Hanna-Liisa Kangas was supposed to become an environmental chemist until a doctor forbade her from setting foot in a laboratory. After many twists and turns, Kangas did wind up in an influential position, working with the issues dear to her heart.
“I started studying chemistry at the University of Helsinki because I thought I could use it to save the world. Then I became allergic to the reagents used at the lab, and my doctor told me never to set foot in a laboratory again. He said it would be too dangerous for me,” says Hanna-Liisa Kangas.
Kangas still wanted to study an environmental field, and started to look for interesting disciplines which did not require laboratory work. This meant ecology, forestry sciences and biology had to be dismissed outright.
“Then I discovered environmental economics. And so, through a series of strange coincidences, I wound up studying environmental economics at the Department of Economics and Management,” Kangas explains.
AN ACCIDENTAL CHOICE LED TO A DISSERTATION
Kangas sees her introduction to the world of environmental economics as a happy coincidence.
“I’ve really come to like this field. Professor Markku Ollikainen in particular was an immense help to me when I was looking for a job, working on my Bachelor’s or trying to find a Master’s thesis topic,” Kangas says.
She wanted to complete her University studies as quickly as possible.
“I was 24 when I enrolled, and for some reason I thought I was incredibly old. I wanted to get through the undergraduate stage as quickly as possible and get started with my doctoral studies,” Kangas recounts.
Her career has been research-focused.
“I wrote my thesis for a project at the University, which took a year. After that, I went to work at the Finnish Forest Research Institute, where I participated in a climate project focusing on renewable bioenergy and forest carbon for about five years. I started working on my dissertation for the University of Helsinki around the same time,” Kangas explains.
BECOMING A TOP PROFESSIONAL
Without her dissertation, Kangas would have been unlikely to land her current job.
“I’m interested in climate politics and policies that promote renewable energy, and I want to become a top professional in these topics. This has also made it possible for me to work as an expert in this field,” says Kangas.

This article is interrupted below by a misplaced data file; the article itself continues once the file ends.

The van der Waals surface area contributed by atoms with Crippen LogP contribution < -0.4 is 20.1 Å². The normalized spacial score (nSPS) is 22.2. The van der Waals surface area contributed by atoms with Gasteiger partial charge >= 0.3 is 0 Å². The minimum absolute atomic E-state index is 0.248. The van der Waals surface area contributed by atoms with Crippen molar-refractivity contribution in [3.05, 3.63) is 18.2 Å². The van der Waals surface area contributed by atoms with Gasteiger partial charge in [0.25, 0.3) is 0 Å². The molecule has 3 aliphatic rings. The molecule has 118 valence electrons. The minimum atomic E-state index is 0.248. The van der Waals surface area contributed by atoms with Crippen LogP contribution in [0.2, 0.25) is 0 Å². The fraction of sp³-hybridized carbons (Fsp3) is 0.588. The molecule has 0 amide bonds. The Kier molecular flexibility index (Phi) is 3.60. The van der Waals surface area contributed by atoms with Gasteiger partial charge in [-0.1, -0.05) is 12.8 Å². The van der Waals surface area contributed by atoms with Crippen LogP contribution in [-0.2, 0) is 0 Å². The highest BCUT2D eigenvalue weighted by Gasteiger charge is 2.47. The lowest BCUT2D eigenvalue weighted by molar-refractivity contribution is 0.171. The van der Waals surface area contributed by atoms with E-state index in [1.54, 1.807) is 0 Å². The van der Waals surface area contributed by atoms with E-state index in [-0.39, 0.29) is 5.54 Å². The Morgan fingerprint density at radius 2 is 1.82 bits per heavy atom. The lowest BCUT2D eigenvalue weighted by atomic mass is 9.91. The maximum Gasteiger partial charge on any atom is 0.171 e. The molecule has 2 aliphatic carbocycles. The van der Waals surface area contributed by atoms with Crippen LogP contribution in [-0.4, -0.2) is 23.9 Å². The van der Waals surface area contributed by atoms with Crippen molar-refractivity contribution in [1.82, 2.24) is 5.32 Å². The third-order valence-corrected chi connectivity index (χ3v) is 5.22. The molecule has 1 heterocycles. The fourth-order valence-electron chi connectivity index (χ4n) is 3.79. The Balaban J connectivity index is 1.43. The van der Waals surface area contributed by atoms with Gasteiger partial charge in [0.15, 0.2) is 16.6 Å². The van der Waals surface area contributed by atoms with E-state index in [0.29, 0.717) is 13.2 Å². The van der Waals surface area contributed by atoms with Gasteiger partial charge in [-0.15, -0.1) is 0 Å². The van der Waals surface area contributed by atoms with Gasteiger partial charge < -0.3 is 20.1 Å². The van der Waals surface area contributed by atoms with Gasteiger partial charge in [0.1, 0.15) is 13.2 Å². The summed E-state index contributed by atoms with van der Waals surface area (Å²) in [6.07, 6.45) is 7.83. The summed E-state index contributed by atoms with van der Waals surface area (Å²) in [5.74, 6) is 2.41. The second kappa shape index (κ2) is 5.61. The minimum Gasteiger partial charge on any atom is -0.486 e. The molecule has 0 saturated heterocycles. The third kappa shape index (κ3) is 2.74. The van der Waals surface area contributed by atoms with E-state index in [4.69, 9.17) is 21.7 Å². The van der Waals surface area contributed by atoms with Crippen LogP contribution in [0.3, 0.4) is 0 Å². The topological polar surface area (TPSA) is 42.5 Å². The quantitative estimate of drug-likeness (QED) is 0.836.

After her dissertation, Kangas worked as a climate coordinator at WWF Finland.
“I was in charge of the climate and energy work WWF does in Finland. I had an extensive range of duties, but most of them had to do with political involvement and lobbying, meeting with decision-makers. We were also running a campaign which sought to involve consumers and companies in climate-friendly action and politics,” Kangas explains.
At the moment, Kangas is working at Finnish Environment Institute as a Senior Research Scientist. Her jobs have given Kangas the opportunity to work for a better world.
“It’s rewarding to be working with such a big environmental challenges. I’m not working to increase a company’s profit margin, I’m working to ensure a better life for coming generations. This means there’s a pretty intense motivation,” Kangas says.
UNUSUAL DEGREES ARE A TRUMP CARD ON THE JOB MARKET
Her studies have played a major role in Kangas’s professional success.
“Thanks to my education I can speak the language they use in the corporate world and in politics. I can speak to both politicians and companies. We have only lately started to understand the full breadth of the significance the economy has in environmental problems, particularly in climate and energy issues. These issues are often based on the fundamental points and theories of environmental economics, and understanding them makes it possible for me to keep pace with global developments,” Kangas muses.
She would have wanted to include more communications and interaction skills in her degree.
“Communications skills aren’t really emphasised at the University, which is a shame. They are a huge part of the world of work, and something we need every day, whether we’re in a meeting, doing interviews, or writing letters to the editor or media releases. During my studies, I took every communications course I could find, but they were focused on the academic world, and most graduates will not go on to work as researchers,” Kangas points out.
She also wishes there would have been more emphasis on teamwork skills.
“In their current form, studies at the University largely consist of working and studying independently. However, at work, I hardly ever do anything alone. It’s always a group, so group work skills are important. We should know how to share successes and failures with others,” Kangas says.
GO WITH WHAT INTERESTS YOU
Kangas wants to encourage students to choose exactly the kinds of courses they are interested in.
“Don’t think about what will boost your career or which subjects you should take for that. Turn that thinking around and think about what interests you, no matter how far apart the different topics may be. For me, a combination of chemistry and environmental economics was a good one. It’s these unexpected combinations of subjects that make degrees a little unusual, which means they can help you stand out on the job market,” Kangas states.
Orginally published Master’s Programme ENVIRONMENTAL AND RESOURCE ECONOMICS WEBSITE